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News Release
Douglas County COVID-19 Response Team - Daily Local Update - 04/08/20

JOINT INFORMATION CENTER PRESS RELEASE - FOR IMMEDIATE RELEASE - April 8, 2020

DOUGLAS COUNTY COVID-19 RESPONSE TEAM - DAILY LOCAL UPDATE

(Douglas County, Ore.)  We understand how difficult it is to stay home when we see the beautiful sunshine outside and the forecast is predicting a few warm sunny days in our future.  The Douglas County COVID-19 Response Team, under the direction of the Douglas County Commissioners would like to emphasize the importance of residents continuing to stay safe when it’s sunny and following the #StayHomeSaveLives order to slow the spread of COVID-19.  We must continue our commitment, even in nice weather. Here are a few tips and reminders offered by OHA about how to stay safe when it’s sunny, if you can maintain the 6 feet people distance.

DO:

  • Enjoy the outdoor areas at your residence
  • Enjoy solo physical activities or those with members of your immediate household, such as walking, biking and running.
  • Host a virtual picnic with friends
  • Perform outdoor chores like gardening, lawn mowing and washing your car.
  • Open your doors and windows to let fresh air in while you remain inside.

DO NOT:

  • Participate in group sports, visit crowded parks, attend social gatherings, travel or go out if you are sick.

Local COVID-19 Test Results

As of 12:00 PM, April 8, 2020, there are no new cases of COVID-19 in Douglas County. The number of positive cases stands at twelve total in the county, three recovered, zero deaths and 455 negative tests for COVID-19 in the county. Douglas Public Health Network continues their epidemiologic investigations, identifying individuals who may have had close contact with individuals that have tested positive for COVID-19 and advising quarantine. Three of the individuals who tested positive earlier have now recovered. DPHN defines recovery as an end to all symptoms after a positive test for COVID-9.

The next drive-through COVID-19 clinic sponsored by DPHN is scheduled for Friday, April 10th.  At this time, you can only get a COVID-19 test through your healthcare provider. Residents must be identified by their health care provider, as a patient that is symptomatic, and needs to be tested.  Information has been given to providers and clinics about how to get their patients signed up for the drive-through testing clinics.  If you want to be tested, you must talk to your health care provider.  Tests are currently being processed at the Oregon State Public Health Lab and a growing number of commercial labs, like Quest and LabCorp. There are very few outpatient clinics in Douglas County offering testing at this time. Community health partners are working very hard to make testing available to a wider number of people. The first drive thru testing site was piloted in the county on March 17, 2020, 238 people have been tested so far in the DPHN sponsored drive through clinics.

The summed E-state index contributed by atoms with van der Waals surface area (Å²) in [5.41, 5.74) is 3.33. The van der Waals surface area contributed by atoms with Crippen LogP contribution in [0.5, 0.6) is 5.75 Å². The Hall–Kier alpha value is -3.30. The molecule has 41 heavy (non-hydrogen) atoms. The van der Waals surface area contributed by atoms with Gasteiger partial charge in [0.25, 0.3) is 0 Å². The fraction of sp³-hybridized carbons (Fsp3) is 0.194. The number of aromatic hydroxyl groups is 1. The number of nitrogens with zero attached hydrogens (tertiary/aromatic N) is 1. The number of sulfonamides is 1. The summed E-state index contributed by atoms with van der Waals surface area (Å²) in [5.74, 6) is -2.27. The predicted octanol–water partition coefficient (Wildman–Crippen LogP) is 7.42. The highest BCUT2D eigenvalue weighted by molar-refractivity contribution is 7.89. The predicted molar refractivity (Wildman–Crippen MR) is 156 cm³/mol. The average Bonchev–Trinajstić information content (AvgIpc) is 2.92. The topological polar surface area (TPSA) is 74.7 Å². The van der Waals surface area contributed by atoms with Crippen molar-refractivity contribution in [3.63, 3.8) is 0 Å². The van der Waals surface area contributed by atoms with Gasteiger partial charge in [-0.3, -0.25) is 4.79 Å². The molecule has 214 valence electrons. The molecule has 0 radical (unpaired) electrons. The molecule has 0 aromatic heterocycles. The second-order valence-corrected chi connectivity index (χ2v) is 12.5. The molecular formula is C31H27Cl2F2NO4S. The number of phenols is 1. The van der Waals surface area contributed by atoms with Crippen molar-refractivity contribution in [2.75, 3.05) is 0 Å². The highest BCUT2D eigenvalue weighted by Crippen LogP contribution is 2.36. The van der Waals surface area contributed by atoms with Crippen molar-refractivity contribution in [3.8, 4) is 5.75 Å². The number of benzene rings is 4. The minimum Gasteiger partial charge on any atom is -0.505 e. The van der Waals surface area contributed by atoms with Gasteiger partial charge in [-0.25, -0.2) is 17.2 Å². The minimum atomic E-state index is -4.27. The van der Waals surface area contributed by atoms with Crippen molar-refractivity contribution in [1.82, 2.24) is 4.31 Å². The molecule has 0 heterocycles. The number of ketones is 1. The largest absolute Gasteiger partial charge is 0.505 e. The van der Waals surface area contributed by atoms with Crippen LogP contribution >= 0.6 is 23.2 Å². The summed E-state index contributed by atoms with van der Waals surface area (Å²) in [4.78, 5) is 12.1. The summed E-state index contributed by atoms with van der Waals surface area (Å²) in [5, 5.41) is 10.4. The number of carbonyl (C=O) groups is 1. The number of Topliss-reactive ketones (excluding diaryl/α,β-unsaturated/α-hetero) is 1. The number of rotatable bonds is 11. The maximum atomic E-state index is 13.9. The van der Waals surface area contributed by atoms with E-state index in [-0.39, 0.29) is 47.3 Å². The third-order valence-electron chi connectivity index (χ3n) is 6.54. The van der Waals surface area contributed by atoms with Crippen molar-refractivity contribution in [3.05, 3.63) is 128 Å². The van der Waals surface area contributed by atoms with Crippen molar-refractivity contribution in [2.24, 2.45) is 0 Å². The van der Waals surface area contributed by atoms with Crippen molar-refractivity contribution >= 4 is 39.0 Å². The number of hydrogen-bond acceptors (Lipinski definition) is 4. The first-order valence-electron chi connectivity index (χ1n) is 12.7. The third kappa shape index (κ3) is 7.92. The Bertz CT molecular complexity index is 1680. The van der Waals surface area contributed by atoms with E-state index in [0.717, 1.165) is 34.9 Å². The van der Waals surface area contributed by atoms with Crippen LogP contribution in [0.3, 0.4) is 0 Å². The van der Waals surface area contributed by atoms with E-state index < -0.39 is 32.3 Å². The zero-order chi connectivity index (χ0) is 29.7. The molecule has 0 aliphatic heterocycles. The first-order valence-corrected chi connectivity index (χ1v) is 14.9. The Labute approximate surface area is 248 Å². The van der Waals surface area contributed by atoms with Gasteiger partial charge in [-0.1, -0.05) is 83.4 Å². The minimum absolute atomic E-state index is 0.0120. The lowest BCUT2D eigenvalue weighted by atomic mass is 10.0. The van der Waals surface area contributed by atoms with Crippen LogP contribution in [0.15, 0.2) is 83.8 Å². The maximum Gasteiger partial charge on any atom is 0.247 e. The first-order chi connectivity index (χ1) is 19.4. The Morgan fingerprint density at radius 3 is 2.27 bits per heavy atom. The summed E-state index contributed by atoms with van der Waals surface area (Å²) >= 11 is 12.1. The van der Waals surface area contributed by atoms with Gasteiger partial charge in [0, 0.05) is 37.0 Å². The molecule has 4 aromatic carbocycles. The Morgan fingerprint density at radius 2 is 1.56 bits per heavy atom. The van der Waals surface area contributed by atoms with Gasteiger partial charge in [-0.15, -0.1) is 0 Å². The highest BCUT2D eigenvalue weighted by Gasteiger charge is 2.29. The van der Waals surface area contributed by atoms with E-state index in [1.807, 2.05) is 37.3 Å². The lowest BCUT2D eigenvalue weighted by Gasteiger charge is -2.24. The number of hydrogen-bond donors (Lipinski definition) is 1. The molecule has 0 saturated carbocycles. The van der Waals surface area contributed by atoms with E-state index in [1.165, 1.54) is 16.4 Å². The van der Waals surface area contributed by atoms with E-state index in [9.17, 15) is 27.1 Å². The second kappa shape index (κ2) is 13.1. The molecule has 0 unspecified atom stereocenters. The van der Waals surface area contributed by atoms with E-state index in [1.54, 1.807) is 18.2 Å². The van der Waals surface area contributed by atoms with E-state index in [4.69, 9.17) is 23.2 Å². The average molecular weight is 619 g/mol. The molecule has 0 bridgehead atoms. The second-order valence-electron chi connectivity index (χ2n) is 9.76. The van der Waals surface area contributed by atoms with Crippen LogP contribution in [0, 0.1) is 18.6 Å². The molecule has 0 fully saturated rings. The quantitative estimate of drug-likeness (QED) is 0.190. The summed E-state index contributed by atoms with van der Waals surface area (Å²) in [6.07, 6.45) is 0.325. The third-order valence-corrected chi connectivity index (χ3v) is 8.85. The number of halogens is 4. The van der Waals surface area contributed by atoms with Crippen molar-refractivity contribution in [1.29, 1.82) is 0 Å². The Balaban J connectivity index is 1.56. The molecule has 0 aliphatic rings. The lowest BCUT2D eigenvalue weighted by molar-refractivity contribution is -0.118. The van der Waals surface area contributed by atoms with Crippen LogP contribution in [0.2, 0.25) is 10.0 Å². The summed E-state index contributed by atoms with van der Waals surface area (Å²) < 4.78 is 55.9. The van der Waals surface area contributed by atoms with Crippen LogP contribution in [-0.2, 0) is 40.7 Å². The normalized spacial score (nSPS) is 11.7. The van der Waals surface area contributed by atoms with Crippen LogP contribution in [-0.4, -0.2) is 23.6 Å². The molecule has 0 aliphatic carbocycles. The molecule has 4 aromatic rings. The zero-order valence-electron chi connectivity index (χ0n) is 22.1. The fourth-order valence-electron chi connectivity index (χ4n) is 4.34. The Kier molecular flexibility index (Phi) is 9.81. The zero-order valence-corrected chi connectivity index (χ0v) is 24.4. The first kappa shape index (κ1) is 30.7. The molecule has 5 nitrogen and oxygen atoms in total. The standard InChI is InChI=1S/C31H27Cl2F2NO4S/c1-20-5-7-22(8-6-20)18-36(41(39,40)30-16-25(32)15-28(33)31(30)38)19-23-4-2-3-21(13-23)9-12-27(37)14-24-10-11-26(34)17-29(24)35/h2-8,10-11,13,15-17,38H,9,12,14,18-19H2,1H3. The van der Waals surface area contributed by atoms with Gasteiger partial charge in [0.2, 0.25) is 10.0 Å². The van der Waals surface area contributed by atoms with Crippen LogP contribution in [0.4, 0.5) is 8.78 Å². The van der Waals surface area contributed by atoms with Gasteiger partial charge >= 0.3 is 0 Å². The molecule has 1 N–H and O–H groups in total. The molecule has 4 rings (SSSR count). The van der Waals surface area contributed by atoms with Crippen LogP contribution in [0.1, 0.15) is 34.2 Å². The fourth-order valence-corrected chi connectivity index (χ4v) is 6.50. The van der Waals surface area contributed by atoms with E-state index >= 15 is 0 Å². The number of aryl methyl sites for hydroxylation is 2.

Oregon COVID-19 Case Update

Oregon Health Authority reports new cases once a day on its website at www.healthoregon.org/coronavirus.  The Oregon Health Authority is also releasing the daily situation status report, which is produced jointly with Oregon Office of Emergency Management. It details the overall picture of the COVID-19 outbreak within the state and the response across government agencies. Read more here about the daily situation status report.

Routine and Emergency Care during COVID-19

There have been a lot of questions about getting routine or emergency care in our hospitals, urgent cares and clinics.  While many of us are worried about COVID-19, other medical conditions such as appendicitis and heart attacks are still here, and they can be deadly if not treated appropriately.  If you have a serious health condition, do not hesitate to seek care at a hospital or urgent care.

    • Emergency care can and should still be sought – this includes, but is not limited to, possible strokes, heart attacks, bleeding that won’t stop, broken bones, etc.
    • If you have an emergency, do not hesitate to dial 9-1-1 for an ambulance response.
    • If you have medical concerns or questions, do not ignore them, contact your healthcare provider. If you don’t have a healthcare provider, contact an urgent care clinic or hospital.
    • Some routine services such as preventive screening procedures will likely need to be re-scheduled. But, many routine services can be provided by telehealth, so long as this type of visit is offered by your health care provider. Ask your health care provider about your appointments and if the telehealth option is available.

Please don’t delay needed care, doctor visits etc.  While our hospitals and clinics have paused previously scheduled procedures (due to PPE preservation), some necessary procedures are still being done.   The governor has asked that health care workers refrain from procedures that use up our supply of personal protective equipment (PPE), but many X-ray or other imaging studies do not use PPE and can be done. Our local hospitals, as well as medical clinics and urgent care clinics have instituted additional safety and screening procedures to make access to needed care safe and convenient as possible for people during this pandemic.